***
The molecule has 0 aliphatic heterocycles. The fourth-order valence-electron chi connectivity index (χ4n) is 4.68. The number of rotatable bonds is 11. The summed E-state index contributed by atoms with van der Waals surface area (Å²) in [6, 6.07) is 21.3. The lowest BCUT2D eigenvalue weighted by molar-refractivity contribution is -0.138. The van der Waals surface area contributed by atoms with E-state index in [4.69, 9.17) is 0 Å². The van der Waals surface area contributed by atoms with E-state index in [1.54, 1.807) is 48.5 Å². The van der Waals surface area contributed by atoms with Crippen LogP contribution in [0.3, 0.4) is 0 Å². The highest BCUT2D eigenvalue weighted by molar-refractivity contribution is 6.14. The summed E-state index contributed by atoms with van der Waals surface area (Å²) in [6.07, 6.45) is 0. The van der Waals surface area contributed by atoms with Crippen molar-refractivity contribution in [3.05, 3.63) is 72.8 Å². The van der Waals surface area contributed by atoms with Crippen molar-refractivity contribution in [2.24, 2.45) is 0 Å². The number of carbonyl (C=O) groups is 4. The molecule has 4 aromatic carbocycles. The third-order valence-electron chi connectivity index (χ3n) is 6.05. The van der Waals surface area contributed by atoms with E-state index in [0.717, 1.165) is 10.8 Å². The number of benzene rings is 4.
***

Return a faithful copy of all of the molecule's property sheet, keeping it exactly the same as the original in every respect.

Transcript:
The molecule has 0 aliphatic heterocycles. The fourth-order valence-electron chi connectivity index (χ4n) is 4.68. The number of rotatable bonds is 11. The summed E-state index contributed by atoms with van der Waals surface area (Å²) in [6, 6.07) is 21.3. The lowest BCUT2D eigenvalue weighted by molar-refractivity contribution is -0.138. The van der Waals surface area contributed by atoms with E-state index in [4.69, 9.17) is 0 Å². The van der Waals surface area contributed by atoms with E-state index in [1.54, 1.807) is 48.5 Å². The van der Waals surface area contributed by atoms with Crippen LogP contribution in [0.3, 0.4) is 0 Å². The highest BCUT2D eigenvalue weighted by molar-refractivity contribution is 6.14. The summed E-state index contributed by atoms with van der Waals surface area (Å²) in [6.07, 6.45) is 0. The van der Waals surface area contributed by atoms with Crippen molar-refractivity contribution in [3.05, 3.63) is 72.8 Å². The van der Waals surface area contributed by atoms with Crippen molar-refractivity contribution in [2.24, 2.45) is 0 Å². The number of carbonyl (C=O) groups is 4. The molecule has 4 aromatic carbocycles. The third-order valence-electron chi connectivity index (χ3n) is 6.05. The van der Waals surface area contributed by atoms with E-state index in [0.717, 1.165) is 10.8 Å². The number of benzene rings is 4.